Three fundamental and interconnected issues should be carefully considered before making any decisions on altering the federal safety net or the structure of the U.S. banking system. The first is whether or not bank depositors and other creditors can exercise timely and meaningful restraint on excessive risk-taking by bank managements. The second is whether the government should handle the orderly resolution of large bank failures in such a way that uninsured depositors and other bank creditors are protected. The third fundamental issue is the degree to which banking should continue to be insulated from other financial and nonfinancial activities.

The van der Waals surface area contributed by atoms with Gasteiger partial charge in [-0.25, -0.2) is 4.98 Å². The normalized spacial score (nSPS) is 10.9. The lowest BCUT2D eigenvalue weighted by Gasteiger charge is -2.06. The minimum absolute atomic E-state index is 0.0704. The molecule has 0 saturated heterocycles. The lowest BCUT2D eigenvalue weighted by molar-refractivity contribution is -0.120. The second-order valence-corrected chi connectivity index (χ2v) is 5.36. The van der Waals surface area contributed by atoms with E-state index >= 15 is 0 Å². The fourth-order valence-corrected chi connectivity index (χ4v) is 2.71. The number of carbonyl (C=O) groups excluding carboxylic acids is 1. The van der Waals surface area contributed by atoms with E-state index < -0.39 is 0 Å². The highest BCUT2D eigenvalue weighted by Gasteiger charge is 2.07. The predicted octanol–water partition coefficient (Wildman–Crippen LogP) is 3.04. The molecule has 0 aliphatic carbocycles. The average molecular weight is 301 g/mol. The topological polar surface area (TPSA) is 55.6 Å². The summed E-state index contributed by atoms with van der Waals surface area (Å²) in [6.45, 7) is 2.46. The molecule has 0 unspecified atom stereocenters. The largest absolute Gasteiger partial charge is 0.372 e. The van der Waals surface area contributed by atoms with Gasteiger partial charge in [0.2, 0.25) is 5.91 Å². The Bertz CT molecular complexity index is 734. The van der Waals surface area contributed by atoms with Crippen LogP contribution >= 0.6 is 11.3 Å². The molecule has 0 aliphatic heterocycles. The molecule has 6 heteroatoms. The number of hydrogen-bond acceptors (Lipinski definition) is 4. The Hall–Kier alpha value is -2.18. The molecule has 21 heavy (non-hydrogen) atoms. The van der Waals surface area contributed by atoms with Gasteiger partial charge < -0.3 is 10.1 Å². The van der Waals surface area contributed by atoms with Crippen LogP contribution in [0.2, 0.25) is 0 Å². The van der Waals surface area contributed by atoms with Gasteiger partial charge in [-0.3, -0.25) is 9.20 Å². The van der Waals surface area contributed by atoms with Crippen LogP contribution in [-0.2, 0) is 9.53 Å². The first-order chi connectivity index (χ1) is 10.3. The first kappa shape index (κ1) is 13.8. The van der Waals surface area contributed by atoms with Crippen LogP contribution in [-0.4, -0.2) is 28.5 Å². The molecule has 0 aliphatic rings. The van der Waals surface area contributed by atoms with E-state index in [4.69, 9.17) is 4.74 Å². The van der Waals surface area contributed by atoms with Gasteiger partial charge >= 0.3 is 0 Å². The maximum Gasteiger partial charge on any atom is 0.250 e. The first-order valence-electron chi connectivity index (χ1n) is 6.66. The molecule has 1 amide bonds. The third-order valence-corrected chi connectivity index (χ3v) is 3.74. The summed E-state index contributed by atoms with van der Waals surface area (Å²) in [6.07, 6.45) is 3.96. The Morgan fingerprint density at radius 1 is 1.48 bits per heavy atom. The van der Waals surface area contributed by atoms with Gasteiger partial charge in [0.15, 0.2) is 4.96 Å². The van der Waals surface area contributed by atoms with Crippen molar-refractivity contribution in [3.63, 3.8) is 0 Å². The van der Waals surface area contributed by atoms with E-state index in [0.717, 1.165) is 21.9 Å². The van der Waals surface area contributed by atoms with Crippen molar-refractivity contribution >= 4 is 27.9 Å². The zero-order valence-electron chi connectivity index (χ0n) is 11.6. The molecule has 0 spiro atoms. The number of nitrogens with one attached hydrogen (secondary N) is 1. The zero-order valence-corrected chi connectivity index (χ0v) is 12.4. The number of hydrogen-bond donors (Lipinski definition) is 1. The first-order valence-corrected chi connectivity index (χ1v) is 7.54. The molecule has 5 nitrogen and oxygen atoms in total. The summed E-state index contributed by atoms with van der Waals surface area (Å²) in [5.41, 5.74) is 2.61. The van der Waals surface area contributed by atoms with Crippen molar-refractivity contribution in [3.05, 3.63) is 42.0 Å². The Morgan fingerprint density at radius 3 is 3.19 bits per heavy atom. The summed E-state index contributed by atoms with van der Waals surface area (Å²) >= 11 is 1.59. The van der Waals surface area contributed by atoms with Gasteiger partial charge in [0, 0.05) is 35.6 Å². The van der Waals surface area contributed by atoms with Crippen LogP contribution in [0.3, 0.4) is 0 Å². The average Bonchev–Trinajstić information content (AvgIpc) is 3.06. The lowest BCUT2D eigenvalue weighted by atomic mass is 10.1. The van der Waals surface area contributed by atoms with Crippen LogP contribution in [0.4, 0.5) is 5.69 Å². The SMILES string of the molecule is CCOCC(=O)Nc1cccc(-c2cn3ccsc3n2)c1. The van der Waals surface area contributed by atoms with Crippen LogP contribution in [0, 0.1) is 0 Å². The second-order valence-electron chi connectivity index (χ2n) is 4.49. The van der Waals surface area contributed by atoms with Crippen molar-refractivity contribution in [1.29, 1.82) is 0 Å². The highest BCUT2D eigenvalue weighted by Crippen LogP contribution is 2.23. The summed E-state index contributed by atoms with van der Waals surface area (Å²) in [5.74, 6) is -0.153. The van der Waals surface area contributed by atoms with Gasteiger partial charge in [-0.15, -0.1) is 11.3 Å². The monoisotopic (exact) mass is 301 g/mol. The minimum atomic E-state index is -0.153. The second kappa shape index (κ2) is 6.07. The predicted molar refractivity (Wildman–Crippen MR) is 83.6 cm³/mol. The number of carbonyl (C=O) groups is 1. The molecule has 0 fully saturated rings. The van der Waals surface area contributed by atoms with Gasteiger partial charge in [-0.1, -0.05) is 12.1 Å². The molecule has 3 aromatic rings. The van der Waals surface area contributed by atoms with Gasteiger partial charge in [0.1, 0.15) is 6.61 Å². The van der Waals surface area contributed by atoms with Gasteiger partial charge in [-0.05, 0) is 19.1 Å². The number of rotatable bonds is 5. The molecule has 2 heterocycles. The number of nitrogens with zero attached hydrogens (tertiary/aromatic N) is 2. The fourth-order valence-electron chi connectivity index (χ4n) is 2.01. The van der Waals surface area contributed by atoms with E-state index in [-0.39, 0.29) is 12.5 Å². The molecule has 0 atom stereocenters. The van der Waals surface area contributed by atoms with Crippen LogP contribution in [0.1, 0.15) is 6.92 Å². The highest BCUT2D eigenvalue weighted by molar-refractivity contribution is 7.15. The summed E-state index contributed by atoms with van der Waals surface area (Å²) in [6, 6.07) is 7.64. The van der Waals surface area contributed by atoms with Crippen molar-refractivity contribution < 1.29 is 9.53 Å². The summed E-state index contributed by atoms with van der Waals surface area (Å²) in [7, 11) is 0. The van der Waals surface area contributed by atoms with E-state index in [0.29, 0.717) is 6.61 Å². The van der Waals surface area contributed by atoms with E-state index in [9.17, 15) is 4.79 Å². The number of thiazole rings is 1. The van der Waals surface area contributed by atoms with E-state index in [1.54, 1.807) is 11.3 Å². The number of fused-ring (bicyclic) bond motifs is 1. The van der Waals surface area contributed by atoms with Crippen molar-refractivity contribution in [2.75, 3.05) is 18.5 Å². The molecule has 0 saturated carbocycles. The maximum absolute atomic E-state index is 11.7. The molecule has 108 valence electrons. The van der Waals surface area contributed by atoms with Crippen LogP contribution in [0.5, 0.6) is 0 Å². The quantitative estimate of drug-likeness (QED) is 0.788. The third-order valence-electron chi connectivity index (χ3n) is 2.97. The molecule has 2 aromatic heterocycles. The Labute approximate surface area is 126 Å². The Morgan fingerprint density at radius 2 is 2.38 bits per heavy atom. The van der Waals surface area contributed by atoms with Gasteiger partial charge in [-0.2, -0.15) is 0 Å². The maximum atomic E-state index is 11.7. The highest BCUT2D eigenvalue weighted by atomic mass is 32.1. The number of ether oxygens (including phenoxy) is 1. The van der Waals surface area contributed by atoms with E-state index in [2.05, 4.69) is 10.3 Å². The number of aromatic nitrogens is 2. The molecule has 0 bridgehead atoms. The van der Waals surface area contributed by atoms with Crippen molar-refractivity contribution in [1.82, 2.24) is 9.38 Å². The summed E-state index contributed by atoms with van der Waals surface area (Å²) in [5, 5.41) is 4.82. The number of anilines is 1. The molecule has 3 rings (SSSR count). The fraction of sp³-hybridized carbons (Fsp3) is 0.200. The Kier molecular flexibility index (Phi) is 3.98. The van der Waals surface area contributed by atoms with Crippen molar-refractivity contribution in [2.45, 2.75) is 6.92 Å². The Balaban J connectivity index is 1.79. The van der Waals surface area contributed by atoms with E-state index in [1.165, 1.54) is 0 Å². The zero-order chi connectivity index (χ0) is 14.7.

Drawing upon thirty-five years of experience in bank supervision and discount window administration, the author reviews these issues. He concludes that since market discipline cannot be effective in deterring excessive credit risks in banks, the authorities must continue to give all depositors of large banks at least the implicit assurance that their funds will be protected. He believes that bank involvement in investment banking and other financial activities should continue to be limited, and that nonbank entry into banking should continue to be restricted, in order to avoid broadening the federal safety net.